A brazen Russian hacker who allegedly siphoned off more than $100 million from American bank accounts now has a multimillion-dollar price on his head.
The U.S. government announced Tuesday that it would pay up to $3 million for information leading to the arrest of Evgeniy Bogachev, whom U.S. officials call one of the world's most advanced and prolific computer hackers. He was indicted in Pittsburgh last year on charges including bank fraud and conspiracy.
The reward is the largest ever offered in a cyber crime investigation, officials said.
Bogachev, whom FBI agents describe as "brilliant," is believed to be living openly in the Russian beach town of Anapa, on the Black Sea east of Crimea. He is known to sail his yacht between resorts, the bureau said.
The FBI distributed "Wanted" posters around the world showing Bogachev leaning back in a striped polo shirt, smiling, with his head shaved. He "is known to enjoy boating and may travel to locations along the Black Sea in his boat," according to the poster issued Tuesday. He also owns property in the lakefront town of Krasnodar, according to the FBI.
Russian authorities, who are not bound by an extradition treaty with the U.S., have shown no signs of helping to arrest Bogachev.
Joseph M. Demarest, Jr., assistant director of the FBI's Cyber Division, said the FBI hopes the reward will create an incentive for other hackers to help find him and turn him in to authorities.
"He's in Russia; he's not leaving," Demarest told reporters.
Federal officials say that more than 1 million computers were infected by malicious software designed and launched by Bogachev in 2007.
The scheme used a so-called botnet named GameOver Zeus that allowed Bogachev to control thousand of computers around the world. The software captured bank account numbers, passwords and other personal information that was used to transfer money out of bank accounts.
The hacking operation was "one of the most sophisticated botnets ever created," Demarest said. Bogachev is "brilliant at what he does," he said.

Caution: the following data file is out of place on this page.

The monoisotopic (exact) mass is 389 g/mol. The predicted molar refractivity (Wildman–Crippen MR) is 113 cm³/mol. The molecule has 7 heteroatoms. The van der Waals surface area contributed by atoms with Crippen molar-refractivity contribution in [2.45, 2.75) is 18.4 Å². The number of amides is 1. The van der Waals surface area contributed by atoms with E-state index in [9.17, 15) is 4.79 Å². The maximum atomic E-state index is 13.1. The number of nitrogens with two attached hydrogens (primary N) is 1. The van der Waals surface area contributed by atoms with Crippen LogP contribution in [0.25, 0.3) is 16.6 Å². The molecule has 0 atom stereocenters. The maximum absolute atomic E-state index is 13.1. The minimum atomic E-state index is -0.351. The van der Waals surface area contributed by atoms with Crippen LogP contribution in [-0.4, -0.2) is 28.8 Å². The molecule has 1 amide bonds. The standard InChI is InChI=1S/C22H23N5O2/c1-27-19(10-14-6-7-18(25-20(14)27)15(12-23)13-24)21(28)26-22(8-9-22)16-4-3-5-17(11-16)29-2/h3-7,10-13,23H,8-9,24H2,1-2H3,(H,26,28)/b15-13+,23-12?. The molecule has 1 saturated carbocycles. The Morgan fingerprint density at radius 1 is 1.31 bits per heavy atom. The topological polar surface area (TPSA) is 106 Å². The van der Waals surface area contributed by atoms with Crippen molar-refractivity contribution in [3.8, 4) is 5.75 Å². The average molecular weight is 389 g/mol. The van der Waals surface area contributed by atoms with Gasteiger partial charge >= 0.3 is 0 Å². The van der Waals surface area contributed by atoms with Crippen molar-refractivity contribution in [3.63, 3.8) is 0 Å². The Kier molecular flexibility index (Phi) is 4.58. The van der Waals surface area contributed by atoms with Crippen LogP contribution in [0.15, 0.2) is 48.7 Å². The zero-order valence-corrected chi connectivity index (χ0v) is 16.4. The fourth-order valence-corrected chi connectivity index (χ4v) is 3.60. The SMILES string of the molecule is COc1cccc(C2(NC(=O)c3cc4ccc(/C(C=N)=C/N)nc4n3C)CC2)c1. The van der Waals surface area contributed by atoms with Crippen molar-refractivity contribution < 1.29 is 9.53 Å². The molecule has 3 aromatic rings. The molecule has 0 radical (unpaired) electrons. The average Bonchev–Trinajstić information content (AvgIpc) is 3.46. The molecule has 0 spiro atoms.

So far, federal officials estimate that GameOver Zeus could still infect as many as 30% of the computers originally infiltrated around the globe.
Arresting hackers living overseas is a challenge for U.S. authorities, particularly in countries like Russia that lack an extradition treaty.
Issuing a reward has worked once before in helping the FBI arrest a wanted hacker, Demarest said. In October, the FBI offered $5,000 for information leading to the arrest of John Gordon Baden, an American who was living in Tijuana.
Baden was accused of using stolen identities from victims in California and other states to buy expensive electronic equipment that he then sold. Tijuana Municipal Police arrested Baden within a month and extradited him to San Diego to face charges.
"It sends a message," Robert Anderson, executive assistant director of the FBI's Criminal, Cyber, Response and Services Branch, told reporters about the decision to issue a reward for Bogachev's arrest.
"The blogs of hactivists around the world will light up -- someone is putting an 'X' on someone, and if you bring him to justice you get $3 million," Anderson said.
The U.S. is planning to launch similar public campaigns to catch other hackers in the coming months, Anderson said. Investigators want to "reach out and touch some of these guys," he said.